Author's Note: I am quite aware that The Art of Butterflies isn't complete, but this damn plot wouldn't leave me alone. It's changed, considerably, from what it was when it started, but that doesn't matter much. It's more of a team fic than anything else, but there might be a few surprise pairings as we go along. If you've got suggestions for those pairings, suggest away – I'm up for almost anything.

Stroke Of Midnights

The twenty third of December had been longer of a day than any of the Behavioral Analysis Unit could have anticipated. Their current case in Washington, D.C. had lasted over a week and three days, coming to a close with the death of their UnSub, Jacob Hoag. None of them had been sorry to see him go – even knowing it would come with endless paperwork. Not only had the man been killing children, but he'd almost taken one of their own. By the time the case details had been wrapped up and thanks had been given, it was nearly eleven at night.

"With any luck, we'll be home by Christmas Eve this year." David Rossi said, driving one of the dark SUVs that were bringing them back to Quantico, Virginia. His tone was nearing sarcasm. A few cars behind them, Hotch was driving the other vehicle.

"It's almost Christmas Eve already." Spencer Reid said, sitting in the backseat of the vehicle. The young man was tired, but he wasn't going to show it – he wasn't going to be the younger, weaker agent. "I don't think we'll have to worry about having the day off. It's nearly improbable for us to ship out on another case in the next twenty four hours."

"He was being sarcastic, Reid." Prentiss supplied, riding shotgun. Though she wasn't usually one to be exhausted, this case had them all drained. The side of her head was pressed against the cold window, and her shoulder still stung from where the bullet had grazed it. She'd been the one to shoot Jacob Hoag, but not before surviving a close call. The team had insisted she get checked out by a doctor, which she'd compromised by having the paramedic on the scene wrap her shoulder. It had pacified Hotch and hadn't taken more than five minutes out of an already hectic day. For a moment, she closed her eyes.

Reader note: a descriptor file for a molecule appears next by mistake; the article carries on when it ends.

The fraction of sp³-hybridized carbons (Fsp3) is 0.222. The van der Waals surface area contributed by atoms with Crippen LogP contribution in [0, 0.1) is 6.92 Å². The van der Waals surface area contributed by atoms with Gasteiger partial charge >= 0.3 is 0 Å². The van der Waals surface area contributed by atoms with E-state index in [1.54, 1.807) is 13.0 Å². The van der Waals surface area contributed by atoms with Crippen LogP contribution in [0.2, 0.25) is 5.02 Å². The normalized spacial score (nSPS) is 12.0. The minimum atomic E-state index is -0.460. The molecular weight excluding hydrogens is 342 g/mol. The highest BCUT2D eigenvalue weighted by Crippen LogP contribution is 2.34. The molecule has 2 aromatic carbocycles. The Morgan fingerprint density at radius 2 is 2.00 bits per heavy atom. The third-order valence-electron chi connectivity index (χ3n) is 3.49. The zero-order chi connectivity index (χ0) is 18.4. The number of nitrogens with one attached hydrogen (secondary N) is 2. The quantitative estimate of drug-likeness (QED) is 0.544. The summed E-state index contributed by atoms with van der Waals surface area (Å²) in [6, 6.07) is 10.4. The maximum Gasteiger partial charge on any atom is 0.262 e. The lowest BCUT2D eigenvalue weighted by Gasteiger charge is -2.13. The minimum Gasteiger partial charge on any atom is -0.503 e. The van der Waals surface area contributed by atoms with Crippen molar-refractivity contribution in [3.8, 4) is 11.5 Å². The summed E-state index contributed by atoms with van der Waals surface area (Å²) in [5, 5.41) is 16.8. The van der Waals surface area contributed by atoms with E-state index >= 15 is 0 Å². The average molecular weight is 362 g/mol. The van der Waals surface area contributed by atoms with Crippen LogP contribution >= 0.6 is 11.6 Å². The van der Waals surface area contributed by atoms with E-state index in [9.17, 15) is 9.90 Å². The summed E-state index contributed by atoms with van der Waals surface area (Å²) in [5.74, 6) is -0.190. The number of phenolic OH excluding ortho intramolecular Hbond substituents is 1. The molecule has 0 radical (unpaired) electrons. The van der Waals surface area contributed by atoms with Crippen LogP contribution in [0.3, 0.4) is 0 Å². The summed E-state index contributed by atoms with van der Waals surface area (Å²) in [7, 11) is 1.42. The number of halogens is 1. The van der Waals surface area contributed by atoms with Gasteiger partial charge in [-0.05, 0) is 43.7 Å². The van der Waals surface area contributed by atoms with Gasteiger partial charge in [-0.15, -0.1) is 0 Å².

"Oh." Reid said, twisting his hands together. His eyes went to the clock – 11:45. It wasn't late by most standards, but after the day they'd all had, they were exhausted. They'd been on the road for forty five minutes, but had about another hour before they'd be in Virginia. The day before Christmas Eve, the roads were heavy with traffic, and the snow falling wasn't doing the situation any good. On most days, the team would have stayed an extra night, but in lieu of being home for Christmas Eve, they'd elected to sacrifice the extra hours on the road.

"Hey, Rossi," Prentiss began, raising her head from the window to look at the older agent driving the SUV. "Have you spoken to Hotch? I'm worried – it's their first Christmas without her."

"Aaron said Jack expressed interest in seeing the New York City Christmas tree." Rossi supplied. The former Unit Chief had been back on the team for the past two weeks after a month long extended leave of absence.

"Are they going?" Reid asked, and Prentiss looked back to the younger man, leaning forward with interest. They'd all been worried about what the holidays would bring, and though none had said anything, Hotch had undoubtedly picked up on the concern. It was par for the course with being a profiler for the FBI.

Rossi couldn't help but smile. "Christmas day." The profiler said. "He didn't know if we'd be back, but he planned it anyway – a surprise for Jack." During the week that they'd stayed in Washington D.C., the young boy had stayed with his Aunt – but Hotch had taken two nighttime visits to visit him during the case.

"That's good." Prentiss said. He needed that time. On days when they were doing files, Jack would come to the BAU with his father. He'd even started calling them all aunt and uncle – even Strauss, which had come as a surprise to the level-headed woman. "They need that." She closed her eyes again, leaning against the window. While the falling snow was making the roads icy, it was also nice to think about a white Christmas. A momentary smile graced her lips.

In the backseat, Reid was trying not to fall asleep. The day's events floated before his closed eyes, long, harrowing – and, several times, horrifying. It always managed to surprise him that he could still feel shock at every victim.

"The kid deserves a good Christmas." Rossi added, looking towards Prentiss. "This year especially, after all he's gone-"

It was instantaneous.

The car next to them – a van only slightly larger than the BAU's Chevy Tahoe – skidded on the black ice forming. The blue van lost control, spinning, careening, and hitting the Tahoe's passenger side at fifty miles an hour, crunching the door.

There was barely the chance to scream before the Tahoe spun, running into the metal guardrail and stopping. Smoke rose from the SUV's engine.

Two cars down, JJ, Hotch, and Morgan saw it all.

The clock on the dashboard flashed 12:00.

Author's Note (Two):

Should I continue? I'm not sure about this one – what do you guys think?